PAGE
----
Serena and Venus win, now Williams sisters play each other

FILE - In this Dec. 27, 2018, file photo, Venus Williams, left, celebrates winning against her sister Serena, right, after a match on the opening day of the Mubadala World Tennis Championship in Abu Dhabi, United Arab Emirates. Serena Williams is looking forward to getting back to competing on a tennis court when the coronavirus pandemic permits it. Her older sister, Venus, is looking forward to hanging out at a rooftop bar. Two of the most famous and successful siblings in the history of sports shared those thoughts and more Tuesday, May 12, 2020, after doing some yoga together during an online session that offered workout tips and some laughs. (AP Photo/Kamran Jebreili, File) (Copyright 2018 The Associated Press. All rights reserved)

LEXINGTON, Ky. – Serena Williams was calm in a return more dramatic than some might have expected even after a long layoff.

Williams needed to rally to win in her comeback following a six-month layoff, beating unseeded American Bernarda Pera 4-6, 6-4, 6-1 in Tuesday's first round of the Top Seed Open.

Williams advanced to a second-round showdown against older sister Venus, who dispatched Victoria Azarenka 6-3, 6-2. The two will meet for the 31st time in a match that figures to be emotionally and physically challenging for both of them.

Serena first had to clear some athletic hurdles against Pera.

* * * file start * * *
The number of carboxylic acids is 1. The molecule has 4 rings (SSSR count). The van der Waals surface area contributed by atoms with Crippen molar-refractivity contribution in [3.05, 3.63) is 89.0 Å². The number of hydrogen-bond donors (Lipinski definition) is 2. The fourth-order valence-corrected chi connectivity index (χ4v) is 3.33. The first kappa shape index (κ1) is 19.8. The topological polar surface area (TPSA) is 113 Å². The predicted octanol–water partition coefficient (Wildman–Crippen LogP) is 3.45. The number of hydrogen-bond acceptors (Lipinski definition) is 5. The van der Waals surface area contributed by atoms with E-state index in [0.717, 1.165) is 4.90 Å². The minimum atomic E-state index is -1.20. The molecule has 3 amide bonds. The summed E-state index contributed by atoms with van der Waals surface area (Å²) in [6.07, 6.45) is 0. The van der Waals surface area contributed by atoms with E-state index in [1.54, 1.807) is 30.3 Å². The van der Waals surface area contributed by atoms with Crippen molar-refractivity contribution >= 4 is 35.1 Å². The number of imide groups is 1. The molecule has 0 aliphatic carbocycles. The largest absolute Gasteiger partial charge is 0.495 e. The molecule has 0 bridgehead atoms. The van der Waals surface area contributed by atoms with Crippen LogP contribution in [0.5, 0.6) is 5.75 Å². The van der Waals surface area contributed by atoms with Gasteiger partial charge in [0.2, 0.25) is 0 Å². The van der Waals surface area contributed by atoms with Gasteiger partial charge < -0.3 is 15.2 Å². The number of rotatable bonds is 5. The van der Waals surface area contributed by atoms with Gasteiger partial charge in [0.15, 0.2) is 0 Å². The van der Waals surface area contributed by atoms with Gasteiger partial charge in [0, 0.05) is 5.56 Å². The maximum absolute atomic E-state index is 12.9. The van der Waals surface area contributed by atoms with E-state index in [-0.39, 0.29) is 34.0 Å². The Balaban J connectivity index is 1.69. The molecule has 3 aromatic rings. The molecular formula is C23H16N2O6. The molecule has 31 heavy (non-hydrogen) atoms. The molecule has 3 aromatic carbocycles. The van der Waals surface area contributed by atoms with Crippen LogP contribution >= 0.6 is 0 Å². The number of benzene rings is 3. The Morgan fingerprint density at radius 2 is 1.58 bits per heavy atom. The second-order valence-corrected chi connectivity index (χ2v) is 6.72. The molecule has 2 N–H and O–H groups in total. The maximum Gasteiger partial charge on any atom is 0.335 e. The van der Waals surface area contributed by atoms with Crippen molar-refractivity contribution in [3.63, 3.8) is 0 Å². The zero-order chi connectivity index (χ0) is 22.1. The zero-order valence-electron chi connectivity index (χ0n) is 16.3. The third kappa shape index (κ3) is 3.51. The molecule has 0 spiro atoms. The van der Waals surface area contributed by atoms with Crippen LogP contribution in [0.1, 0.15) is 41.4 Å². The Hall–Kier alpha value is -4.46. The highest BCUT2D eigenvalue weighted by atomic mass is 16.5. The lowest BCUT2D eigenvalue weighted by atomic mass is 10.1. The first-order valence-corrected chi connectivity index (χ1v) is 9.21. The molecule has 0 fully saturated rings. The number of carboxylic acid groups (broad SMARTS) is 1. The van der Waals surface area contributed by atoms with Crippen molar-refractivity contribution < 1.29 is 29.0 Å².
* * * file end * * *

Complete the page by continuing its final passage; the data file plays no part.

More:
Looking to return to form following the break caused by the coronavirus pandemic, the 23-time Grand Slam champion labored to avoid her 14th loss to an opponent ranked outside the top 50. The ninth-ranked Williams fell off quickly after a good start as Pera, ranked No. 60, broke her at love in the fifth game on the way to a first-set victory.

The tournament’s top seed positioned herself to even the match to break Pera for a 3-1 lead in the second set before Pera answered with a break in the next game. The Croatian-born Pera eventually evened the set and had Williams down 0-40 at 4-4 before Williams, 38, rallied to stay on serve.

“I just knew I needed to be better,” Williams said. “I knew I could be better. And it was an interesting game. She had so many winners and (was) so low. I just had to kind of get used to a game a little bit. She played really well.”

Williams needed another rally to win the next game before getting a hard-earned break to force a third set. She bore down from there to break Pera at 3-1, then gutted out the next game at deuce and sealed the match with another break.